However, there are also some significant downsides: “When I don’t work, I’m not getting a paycheck. I can go on vacation with my family, but I don’t get PTO,” says Levin. “Tracking time isn’t always fun, but it’s necessary. For some people, unpredictability can also be an issue. You don’t have that steady paycheck, and while you may have steady clients, you’re not getting a set dollar amount every two weeks. That can be really exciting when you see month over month, and you can show yourself progress.”
Another factor that can be challenging when running a solo consulting business can be isolation and loneliness: “Some people need to be around people. I go to my clients’ offices, and I’m on phone calls often, but 80 percent of the time, I’m by myself. I thrive in that environment, but for others, it could be a challenge. I’m trying to be more mindful of getting out in the world and doing things like getting up and walking away from my desk. Otherwise, I could be working 24 hours a day because my computer’s always there,” remarks Levin.
Keys To A Successful Consulting Business
Over the past two decades, Levin has learned many lessons on running her consulting business successfully. Here are her top tips:
Know What You Offer
For Levin, understanding what she brings to the table has been instrumental in her success as a consultant: “There’s value in your experience, and there’s power in your perspective. If someone is willing to go outside of their company and not have a full-time team member, it’s typically because you have something that they’re in search of—whether that’s experience, access to someone, or something else that they don’t have. That is your value.”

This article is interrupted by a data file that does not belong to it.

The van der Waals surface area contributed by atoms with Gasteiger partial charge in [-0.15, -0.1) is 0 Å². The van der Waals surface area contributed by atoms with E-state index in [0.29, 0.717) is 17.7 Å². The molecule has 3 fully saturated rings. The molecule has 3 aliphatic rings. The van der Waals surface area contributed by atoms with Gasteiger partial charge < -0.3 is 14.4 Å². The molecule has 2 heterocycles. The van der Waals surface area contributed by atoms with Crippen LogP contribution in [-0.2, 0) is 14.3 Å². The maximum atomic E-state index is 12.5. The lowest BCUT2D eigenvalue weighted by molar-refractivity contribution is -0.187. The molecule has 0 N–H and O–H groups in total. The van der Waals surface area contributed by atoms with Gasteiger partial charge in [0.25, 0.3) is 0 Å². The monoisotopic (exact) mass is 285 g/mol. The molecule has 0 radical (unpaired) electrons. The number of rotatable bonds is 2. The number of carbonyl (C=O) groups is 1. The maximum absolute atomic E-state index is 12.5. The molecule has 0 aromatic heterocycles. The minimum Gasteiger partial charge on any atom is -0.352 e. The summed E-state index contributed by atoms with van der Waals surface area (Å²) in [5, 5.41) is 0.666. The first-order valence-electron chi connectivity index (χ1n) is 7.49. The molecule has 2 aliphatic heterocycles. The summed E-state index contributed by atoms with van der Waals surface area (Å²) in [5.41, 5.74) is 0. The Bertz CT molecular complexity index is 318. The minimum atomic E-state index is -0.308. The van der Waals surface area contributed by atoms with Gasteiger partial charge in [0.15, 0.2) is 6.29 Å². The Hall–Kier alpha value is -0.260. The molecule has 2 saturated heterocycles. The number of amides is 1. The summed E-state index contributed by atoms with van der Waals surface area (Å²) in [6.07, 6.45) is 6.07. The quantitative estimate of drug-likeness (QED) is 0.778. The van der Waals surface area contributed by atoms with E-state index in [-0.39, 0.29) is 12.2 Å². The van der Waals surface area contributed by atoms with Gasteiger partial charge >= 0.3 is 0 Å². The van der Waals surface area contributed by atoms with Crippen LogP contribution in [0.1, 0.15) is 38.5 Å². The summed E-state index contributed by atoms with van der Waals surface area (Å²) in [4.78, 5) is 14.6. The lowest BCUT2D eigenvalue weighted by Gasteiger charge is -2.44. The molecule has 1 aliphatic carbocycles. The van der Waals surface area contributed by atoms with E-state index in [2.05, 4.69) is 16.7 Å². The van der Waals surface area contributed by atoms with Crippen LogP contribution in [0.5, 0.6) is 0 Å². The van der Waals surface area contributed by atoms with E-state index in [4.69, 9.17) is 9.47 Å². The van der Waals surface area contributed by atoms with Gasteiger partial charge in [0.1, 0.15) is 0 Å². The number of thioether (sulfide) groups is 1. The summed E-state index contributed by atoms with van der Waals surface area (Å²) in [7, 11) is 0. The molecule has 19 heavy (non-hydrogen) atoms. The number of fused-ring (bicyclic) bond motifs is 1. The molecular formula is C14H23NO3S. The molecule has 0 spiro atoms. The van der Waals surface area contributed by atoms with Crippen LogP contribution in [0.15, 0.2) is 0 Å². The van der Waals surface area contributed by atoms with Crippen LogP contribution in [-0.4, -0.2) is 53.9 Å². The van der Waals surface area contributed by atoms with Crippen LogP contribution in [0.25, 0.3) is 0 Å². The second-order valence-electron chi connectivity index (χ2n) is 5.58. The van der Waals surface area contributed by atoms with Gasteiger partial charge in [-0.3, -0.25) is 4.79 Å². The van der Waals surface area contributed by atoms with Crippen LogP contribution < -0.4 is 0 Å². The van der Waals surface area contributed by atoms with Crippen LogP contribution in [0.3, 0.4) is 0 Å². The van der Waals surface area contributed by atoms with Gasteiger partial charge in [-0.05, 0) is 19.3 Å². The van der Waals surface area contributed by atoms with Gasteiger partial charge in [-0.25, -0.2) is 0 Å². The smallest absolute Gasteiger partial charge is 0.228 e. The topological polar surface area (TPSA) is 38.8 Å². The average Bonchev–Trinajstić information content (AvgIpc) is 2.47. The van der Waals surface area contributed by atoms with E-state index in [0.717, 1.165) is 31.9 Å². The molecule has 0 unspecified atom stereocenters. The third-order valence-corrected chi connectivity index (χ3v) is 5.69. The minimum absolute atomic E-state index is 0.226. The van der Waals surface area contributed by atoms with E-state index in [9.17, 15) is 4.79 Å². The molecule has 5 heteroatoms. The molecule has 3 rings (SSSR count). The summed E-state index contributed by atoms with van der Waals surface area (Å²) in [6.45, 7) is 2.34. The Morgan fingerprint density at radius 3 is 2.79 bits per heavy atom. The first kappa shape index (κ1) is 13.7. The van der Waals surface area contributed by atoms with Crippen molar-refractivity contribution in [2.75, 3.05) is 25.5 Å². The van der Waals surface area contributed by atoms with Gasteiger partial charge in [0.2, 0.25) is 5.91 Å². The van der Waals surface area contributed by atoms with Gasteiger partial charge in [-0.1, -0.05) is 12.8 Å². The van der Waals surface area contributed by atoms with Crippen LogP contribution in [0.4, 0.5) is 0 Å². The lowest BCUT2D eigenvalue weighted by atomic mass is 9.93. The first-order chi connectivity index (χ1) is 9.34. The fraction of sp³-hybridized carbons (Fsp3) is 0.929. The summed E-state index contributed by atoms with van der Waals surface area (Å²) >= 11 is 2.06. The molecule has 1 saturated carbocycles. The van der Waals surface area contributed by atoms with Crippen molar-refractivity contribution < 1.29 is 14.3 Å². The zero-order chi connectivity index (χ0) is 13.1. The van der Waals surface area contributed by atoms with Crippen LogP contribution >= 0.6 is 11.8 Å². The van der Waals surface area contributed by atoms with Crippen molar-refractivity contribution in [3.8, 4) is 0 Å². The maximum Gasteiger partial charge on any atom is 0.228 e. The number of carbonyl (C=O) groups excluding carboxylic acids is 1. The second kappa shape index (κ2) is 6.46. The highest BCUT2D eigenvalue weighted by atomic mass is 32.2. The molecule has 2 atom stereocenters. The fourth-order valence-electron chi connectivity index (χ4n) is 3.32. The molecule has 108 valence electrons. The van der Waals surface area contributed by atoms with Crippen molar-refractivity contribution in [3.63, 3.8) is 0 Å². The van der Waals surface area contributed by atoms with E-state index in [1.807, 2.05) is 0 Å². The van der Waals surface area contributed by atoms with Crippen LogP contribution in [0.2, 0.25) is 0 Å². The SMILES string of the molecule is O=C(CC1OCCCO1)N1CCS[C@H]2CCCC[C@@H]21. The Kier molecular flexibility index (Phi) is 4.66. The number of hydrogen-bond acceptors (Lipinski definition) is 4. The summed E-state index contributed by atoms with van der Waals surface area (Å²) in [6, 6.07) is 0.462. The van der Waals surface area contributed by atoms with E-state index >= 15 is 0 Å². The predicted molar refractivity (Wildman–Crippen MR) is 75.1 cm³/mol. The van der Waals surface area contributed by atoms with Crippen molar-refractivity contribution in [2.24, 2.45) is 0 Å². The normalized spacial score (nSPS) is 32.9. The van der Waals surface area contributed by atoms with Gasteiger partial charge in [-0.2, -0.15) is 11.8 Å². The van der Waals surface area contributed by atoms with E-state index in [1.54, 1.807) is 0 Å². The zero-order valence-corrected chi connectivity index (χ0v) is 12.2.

Choose Your Clients
Picking the right people to work with is critical to being successful as a consultant: “A lesson learned is to be mindful of who you work with. As a consultant, if you’re in a situation to be a little picky, it can make a world of difference. Because I have been selective about choosing my clients, my experience has been really positive, and I’ve enjoyed it. I think some people feel the pressure to chase the dollar, understandably, so they start working with the wrong clients and then they’re miserable, ” Levin advises.
“Everybody’s situation is different, and sometimes we’re not so lucky to be picky, but if someone’s hiring you and it’s not working out, just like any other relationship it’s okay to part ways.”